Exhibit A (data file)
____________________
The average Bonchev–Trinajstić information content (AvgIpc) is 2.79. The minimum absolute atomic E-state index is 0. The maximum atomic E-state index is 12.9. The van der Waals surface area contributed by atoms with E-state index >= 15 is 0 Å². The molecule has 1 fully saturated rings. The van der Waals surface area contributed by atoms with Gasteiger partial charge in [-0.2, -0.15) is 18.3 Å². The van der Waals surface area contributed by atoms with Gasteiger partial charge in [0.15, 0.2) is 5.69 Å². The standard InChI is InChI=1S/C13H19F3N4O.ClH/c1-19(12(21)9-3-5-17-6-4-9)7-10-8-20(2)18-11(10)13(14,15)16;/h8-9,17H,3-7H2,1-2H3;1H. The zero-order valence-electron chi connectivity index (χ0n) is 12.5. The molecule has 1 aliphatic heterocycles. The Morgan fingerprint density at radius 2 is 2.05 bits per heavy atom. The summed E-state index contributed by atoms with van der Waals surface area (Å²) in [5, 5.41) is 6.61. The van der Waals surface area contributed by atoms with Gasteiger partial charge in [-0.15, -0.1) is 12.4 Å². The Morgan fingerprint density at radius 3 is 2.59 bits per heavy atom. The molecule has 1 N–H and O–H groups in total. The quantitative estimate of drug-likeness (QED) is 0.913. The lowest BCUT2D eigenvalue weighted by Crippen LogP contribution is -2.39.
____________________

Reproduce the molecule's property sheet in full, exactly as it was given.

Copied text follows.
The average Bonchev–Trinajstić information content (AvgIpc) is 2.79. The minimum absolute atomic E-state index is 0. The maximum atomic E-state index is 12.9. The van der Waals surface area contributed by atoms with E-state index >= 15 is 0 Å². The molecule has 1 fully saturated rings. The van der Waals surface area contributed by atoms with Gasteiger partial charge in [-0.2, -0.15) is 18.3 Å². The van der Waals surface area contributed by atoms with Gasteiger partial charge in [0.15, 0.2) is 5.69 Å². The standard InChI is InChI=1S/C13H19F3N4O.ClH/c1-19(12(21)9-3-5-17-6-4-9)7-10-8-20(2)18-11(10)13(14,15)16;/h8-9,17H,3-7H2,1-2H3;1H. The zero-order valence-electron chi connectivity index (χ0n) is 12.5. The molecule has 1 aliphatic heterocycles. The Morgan fingerprint density at radius 2 is 2.05 bits per heavy atom. The summed E-state index contributed by atoms with van der Waals surface area (Å²) in [5, 5.41) is 6.61. The van der Waals surface area contributed by atoms with Gasteiger partial charge in [-0.15, -0.1) is 12.4 Å². The Morgan fingerprint density at radius 3 is 2.59 bits per heavy atom. The molecule has 1 N–H and O–H groups in total. The quantitative estimate of drug-likeness (QED) is 0.913. The lowest BCUT2D eigenvalue weighted by Crippen LogP contribution is -2.39.